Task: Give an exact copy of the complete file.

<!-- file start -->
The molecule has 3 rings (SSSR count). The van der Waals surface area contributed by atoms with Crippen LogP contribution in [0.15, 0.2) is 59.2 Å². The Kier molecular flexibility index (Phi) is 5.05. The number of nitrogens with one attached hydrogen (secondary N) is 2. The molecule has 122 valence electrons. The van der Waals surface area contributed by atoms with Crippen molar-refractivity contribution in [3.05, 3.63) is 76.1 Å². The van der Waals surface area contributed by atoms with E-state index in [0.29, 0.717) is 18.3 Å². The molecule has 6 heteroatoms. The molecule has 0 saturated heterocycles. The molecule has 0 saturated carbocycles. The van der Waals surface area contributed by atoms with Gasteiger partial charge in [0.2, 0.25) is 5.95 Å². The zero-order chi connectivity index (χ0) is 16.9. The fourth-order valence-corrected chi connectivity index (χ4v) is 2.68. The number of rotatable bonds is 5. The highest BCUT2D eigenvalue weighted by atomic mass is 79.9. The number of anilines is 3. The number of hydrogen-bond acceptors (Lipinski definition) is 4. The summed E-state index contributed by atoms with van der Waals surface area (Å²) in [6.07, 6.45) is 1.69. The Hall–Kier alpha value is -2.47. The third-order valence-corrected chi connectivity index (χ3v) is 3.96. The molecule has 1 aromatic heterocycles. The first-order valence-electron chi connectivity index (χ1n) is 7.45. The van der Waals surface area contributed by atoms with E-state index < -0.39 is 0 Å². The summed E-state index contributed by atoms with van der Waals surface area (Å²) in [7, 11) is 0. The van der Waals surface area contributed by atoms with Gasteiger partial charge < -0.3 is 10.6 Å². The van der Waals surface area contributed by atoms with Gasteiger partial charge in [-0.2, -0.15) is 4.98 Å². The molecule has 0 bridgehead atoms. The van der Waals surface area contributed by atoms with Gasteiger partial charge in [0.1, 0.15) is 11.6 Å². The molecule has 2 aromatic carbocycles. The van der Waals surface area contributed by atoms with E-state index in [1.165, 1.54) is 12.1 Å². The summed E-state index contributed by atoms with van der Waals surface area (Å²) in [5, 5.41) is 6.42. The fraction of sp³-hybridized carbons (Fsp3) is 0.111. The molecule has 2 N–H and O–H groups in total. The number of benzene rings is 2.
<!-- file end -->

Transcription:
The molecule has 3 rings (SSSR count). The van der Waals surface area contributed by atoms with Crippen LogP contribution in [0.15, 0.2) is 59.2 Å². The Kier molecular flexibility index (Phi) is 5.05. The number of nitrogens with one attached hydrogen (secondary N) is 2. The molecule has 122 valence electrons. The van der Waals surface area contributed by atoms with Crippen molar-refractivity contribution in [3.05, 3.63) is 76.1 Å². The van der Waals surface area contributed by atoms with E-state index in [0.29, 0.717) is 18.3 Å². The molecule has 6 heteroatoms. The molecule has 0 saturated heterocycles. The molecule has 0 saturated carbocycles. The van der Waals surface area contributed by atoms with Gasteiger partial charge in [0.2, 0.25) is 5.95 Å². The zero-order chi connectivity index (χ0) is 16.9. The fourth-order valence-corrected chi connectivity index (χ4v) is 2.68. The number of rotatable bonds is 5. The highest BCUT2D eigenvalue weighted by atomic mass is 79.9. The number of anilines is 3. The number of hydrogen-bond acceptors (Lipinski definition) is 4. The summed E-state index contributed by atoms with van der Waals surface area (Å²) in [6.07, 6.45) is 1.69. The Hall–Kier alpha value is -2.47. The third-order valence-corrected chi connectivity index (χ3v) is 3.96. The molecule has 1 aromatic heterocycles. The first-order valence-electron chi connectivity index (χ1n) is 7.45. The van der Waals surface area contributed by atoms with E-state index < -0.39 is 0 Å². The summed E-state index contributed by atoms with van der Waals surface area (Å²) in [7, 11) is 0. The van der Waals surface area contributed by atoms with Gasteiger partial charge < -0.3 is 10.6 Å². The van der Waals surface area contributed by atoms with Gasteiger partial charge in [-0.2, -0.15) is 4.98 Å². The molecule has 0 bridgehead atoms. The van der Waals surface area contributed by atoms with Gasteiger partial charge in [0.1, 0.15) is 11.6 Å². The molecule has 2 aromatic carbocycles. The van der Waals surface area contributed by atoms with E-state index in [1.165, 1.54) is 12.1 Å². The summed E-state index contributed by atoms with van der Waals surface area (Å²) in [5, 5.41) is 6.42. The fraction of sp³-hybridized carbons (Fsp3) is 0.111. The molecule has 2 N–H and O–H groups in total. The number of benzene rings is 2.